Wandering piano keys play in the distance as Beau Peep’s spaced-out kicks and Renelle’s brutal honesty lay the listener down on a lyrical chaise longue in this introspective debut project Everything is Temporary. And then he tells you to suck his “big fat African dick”. And then his big fat “Jamaican dick”. Everything is temporary, I guess.
Already a familiar presence at Brighton shows and online platforms such as Loudhouse, Mystro’s Fubar Radio and Cult Deep; ‘Everything is Temporary’ marks a significant point in the Croydon-by-way-of-Brighton rapper’s career as his first full-length offering. Espousing a ‘this too will pass’ mentality, the title ‘Everything is Temporary’ is particularly poignant given the temporary madness of global lockdown in the run up to its release. Lead single ‘Swim Out’ closes with the lines “if you’re stuck in the deep end you can either sink or swim out” and, on the visuals, Renelle does exactly that. Throwing out his previous plans for the video due to corona measures, he makes the best out of a tough situation and films the video at different spots around his own gaff- in doing so playing out one of the project’s central themes.
Looking at the cover art, however, this title clearly holds a deeper significance for Renelle. Buried underneath unhinged scribblings and crossings-out are various faces and human features all looking in different directions and, fittingly, Renelle grapples with his own internal conflicts on the project. This is particularly expanded on single “Renelle & Jarrod”: as Beau Peep’s eerie instrumentation spirals perpetually downwards, Renelle retreats deeper and deeper into his own psyche and culminates in the line “it’s like Renelle and Jarrod are separate and I’m neither being”. As these clashes between his many different ‘faces’ career out of control, questions of identity and agency resurface again on the closing lines of ‘Foggy Forecast’: “feds tried to nick me for intent but it coulda been the guy that had the z before me”. With what is essentially a commentary on mental health and responsibility in post-rational society running throughout the project it may help to know that Renelle (or Jarrod?) recently graduated with a degree in psychology.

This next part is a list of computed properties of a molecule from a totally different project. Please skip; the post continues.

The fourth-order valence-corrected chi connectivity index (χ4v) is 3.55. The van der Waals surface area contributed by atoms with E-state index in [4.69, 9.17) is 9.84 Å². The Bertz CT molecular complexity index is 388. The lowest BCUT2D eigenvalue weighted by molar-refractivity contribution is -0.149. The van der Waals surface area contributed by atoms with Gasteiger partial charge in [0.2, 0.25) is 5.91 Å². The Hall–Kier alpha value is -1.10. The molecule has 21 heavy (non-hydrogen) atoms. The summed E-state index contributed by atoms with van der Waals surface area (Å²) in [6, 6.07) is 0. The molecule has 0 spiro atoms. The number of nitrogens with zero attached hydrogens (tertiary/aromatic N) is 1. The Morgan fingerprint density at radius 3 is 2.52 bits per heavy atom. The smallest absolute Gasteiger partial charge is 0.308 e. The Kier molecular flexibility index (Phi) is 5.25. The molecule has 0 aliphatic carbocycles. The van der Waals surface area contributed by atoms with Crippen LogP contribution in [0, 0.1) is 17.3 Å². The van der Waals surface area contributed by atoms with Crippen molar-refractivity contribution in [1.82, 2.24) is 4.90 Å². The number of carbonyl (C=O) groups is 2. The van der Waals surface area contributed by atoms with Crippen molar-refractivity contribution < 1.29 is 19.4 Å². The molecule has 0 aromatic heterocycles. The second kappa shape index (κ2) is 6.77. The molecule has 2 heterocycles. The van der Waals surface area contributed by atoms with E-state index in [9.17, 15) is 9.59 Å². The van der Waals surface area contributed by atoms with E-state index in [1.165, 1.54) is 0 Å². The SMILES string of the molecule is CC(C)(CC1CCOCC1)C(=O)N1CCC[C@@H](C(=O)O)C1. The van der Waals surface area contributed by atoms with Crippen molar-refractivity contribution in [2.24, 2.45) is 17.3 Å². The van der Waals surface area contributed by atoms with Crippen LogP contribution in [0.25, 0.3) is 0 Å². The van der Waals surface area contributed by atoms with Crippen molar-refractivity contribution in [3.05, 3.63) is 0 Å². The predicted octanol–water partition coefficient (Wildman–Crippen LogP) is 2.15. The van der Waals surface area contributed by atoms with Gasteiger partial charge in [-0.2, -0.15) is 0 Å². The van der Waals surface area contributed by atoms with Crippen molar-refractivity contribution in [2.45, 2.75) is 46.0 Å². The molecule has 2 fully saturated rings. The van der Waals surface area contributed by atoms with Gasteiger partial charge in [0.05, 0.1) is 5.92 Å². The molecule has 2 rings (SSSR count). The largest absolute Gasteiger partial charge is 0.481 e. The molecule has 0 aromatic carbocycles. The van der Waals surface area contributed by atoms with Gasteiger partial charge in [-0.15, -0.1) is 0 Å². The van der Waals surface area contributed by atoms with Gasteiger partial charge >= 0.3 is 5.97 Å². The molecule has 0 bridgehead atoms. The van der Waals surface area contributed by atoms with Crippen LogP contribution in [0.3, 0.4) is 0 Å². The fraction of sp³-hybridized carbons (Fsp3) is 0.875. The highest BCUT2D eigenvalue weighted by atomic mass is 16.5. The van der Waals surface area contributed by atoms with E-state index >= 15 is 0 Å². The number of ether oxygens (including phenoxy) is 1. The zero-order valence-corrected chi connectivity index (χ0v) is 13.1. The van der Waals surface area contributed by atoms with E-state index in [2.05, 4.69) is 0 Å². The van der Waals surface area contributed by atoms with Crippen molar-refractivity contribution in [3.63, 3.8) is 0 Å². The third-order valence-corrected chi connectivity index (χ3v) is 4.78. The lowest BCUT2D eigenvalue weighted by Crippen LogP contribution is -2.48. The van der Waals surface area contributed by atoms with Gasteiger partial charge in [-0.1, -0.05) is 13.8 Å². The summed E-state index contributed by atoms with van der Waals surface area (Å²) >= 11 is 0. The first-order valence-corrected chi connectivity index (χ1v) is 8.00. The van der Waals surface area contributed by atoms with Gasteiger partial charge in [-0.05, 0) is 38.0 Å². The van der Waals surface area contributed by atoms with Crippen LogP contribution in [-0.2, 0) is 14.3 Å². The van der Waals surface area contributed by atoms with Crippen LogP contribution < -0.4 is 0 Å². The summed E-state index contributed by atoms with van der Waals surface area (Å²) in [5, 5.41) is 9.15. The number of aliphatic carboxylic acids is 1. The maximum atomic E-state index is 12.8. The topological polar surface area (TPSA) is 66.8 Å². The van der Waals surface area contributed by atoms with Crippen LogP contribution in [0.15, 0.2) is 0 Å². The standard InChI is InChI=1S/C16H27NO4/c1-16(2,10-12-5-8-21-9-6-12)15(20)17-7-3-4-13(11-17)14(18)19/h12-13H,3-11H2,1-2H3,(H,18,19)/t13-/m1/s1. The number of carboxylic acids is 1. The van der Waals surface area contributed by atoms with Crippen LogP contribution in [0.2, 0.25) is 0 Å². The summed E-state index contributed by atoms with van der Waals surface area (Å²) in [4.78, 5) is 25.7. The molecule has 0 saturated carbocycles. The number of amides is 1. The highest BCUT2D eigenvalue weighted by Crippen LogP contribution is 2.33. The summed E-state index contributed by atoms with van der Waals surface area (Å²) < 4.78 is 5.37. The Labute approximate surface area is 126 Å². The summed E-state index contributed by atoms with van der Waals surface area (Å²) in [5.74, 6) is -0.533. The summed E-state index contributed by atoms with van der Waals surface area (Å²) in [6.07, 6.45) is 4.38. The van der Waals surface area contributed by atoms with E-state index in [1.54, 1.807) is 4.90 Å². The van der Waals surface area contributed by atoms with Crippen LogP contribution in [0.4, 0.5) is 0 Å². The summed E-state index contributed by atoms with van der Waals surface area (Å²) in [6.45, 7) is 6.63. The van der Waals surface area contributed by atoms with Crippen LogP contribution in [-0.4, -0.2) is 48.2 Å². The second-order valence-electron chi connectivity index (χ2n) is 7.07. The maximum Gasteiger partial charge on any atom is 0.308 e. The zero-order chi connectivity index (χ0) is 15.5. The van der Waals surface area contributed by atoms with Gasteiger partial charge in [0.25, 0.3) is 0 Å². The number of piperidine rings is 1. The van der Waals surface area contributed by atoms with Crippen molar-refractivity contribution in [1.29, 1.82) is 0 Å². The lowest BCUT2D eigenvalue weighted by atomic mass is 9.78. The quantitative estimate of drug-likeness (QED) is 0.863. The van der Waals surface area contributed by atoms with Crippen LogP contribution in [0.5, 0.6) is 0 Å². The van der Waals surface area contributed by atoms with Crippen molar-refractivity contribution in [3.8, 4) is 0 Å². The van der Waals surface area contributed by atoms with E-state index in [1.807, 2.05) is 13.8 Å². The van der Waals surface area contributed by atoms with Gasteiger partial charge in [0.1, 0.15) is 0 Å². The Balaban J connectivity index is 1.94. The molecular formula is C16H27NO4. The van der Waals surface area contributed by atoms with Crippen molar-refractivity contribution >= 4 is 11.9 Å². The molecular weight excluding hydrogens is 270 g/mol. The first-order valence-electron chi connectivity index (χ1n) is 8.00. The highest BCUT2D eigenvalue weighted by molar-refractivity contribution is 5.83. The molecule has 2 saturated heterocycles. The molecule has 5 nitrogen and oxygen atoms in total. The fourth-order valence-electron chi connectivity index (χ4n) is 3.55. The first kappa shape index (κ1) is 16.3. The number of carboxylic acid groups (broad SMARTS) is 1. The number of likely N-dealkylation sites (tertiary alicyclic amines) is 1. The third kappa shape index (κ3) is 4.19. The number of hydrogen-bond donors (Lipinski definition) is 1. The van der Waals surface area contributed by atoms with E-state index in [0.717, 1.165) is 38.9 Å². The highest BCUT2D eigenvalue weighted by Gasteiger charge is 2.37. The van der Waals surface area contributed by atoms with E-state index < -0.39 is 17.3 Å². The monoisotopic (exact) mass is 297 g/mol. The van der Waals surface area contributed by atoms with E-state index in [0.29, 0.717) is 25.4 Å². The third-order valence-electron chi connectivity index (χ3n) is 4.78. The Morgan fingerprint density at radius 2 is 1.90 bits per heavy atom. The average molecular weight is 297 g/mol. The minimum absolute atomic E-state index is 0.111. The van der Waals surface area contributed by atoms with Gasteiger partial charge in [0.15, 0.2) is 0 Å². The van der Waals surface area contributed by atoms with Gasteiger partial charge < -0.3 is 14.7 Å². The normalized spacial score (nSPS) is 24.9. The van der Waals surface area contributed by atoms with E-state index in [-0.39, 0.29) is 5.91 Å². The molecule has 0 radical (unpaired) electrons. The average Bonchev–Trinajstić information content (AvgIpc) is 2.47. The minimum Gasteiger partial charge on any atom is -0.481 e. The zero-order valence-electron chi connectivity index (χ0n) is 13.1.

No stranger to introspective subject matter, with the cult classic ‘Renelle’s Mind ft. Finn Foxell’ being released 4 years now, Renelle’s lyrics here practically amount to a psychological profile. Referencing “amygdalas” and “Dunbar’s Number” to the anime One Piece to braggadocious “suck my dick”’s and even the occasional mention of his parents, Renelle’s lyrics are a torrent of disparate imagery tied together by effortless rapping ability and this evident journey of self-exploration. At multiple points in the project, the words “Renelle” and “Jarrod” become roots of critical rhyme schemes and thus embroil themselves in a slew of conceptual associations that very clearly plays out this process of self-articulation. Not unlike the cover art itself, Renelle’s Genius page probably reads like a Rorschack test in rhyme form.
All these thematic furnishings aren’t to say that the project isn’t sonically rich, either; with seemingly built-in gain and palpable character in his booming voice, Renelle’s energy is just as infectious in .wav format as it is shutting down live shows and sets. A lot of this is owed to his clearly honed skills as a rapper, tying together a strong technical understanding of rhyme schemes and cadence with masterful energy control that wonderfully teases out the dualities in his musical upbringing (with his mum being a radio DJ in the garage era as well as nurturing an extensive collection of classic hip hop vinyls). This holistic hip hop education is matched in vocal contributions from fellow 893 member Ramzey. Despite largely sticking to grime and even recently producing a track for Big Zuu‘s latest project, Ramzey has no difficultly in adapting to ‘Everything is Temporary’’s introspection with sombre tones and raw honesty that especially meld with Erameld’s wistful violins on ‘Day Drink’.
At the centre of the cover art’s frantic musings is Renelle’s crisp and contrasting third eye cutting through the maelstrom and, likewise, progressing through these verse-dense psychonautical meanderings, Everything is Temporary eventually finds solace in the gloriously light-hearted final track ‘Jollof Rice’ produced by one-man-army Changing Currents. The second verse on the track and final on the project sees Renelle kick the energy into overdrive with the rapid “Plot twist. Fam he said that he’d send me to the hospital but I didn’t even go to the doctors” that very symbolically marks an end to the brief madness that this project represents.
Everything may well be temporary but, with such compelling lyricism and strong thematic execution, let’s hope this project sticks around for a while.
Book a session with the rap game’s Carl Jung via Mango Juice Records.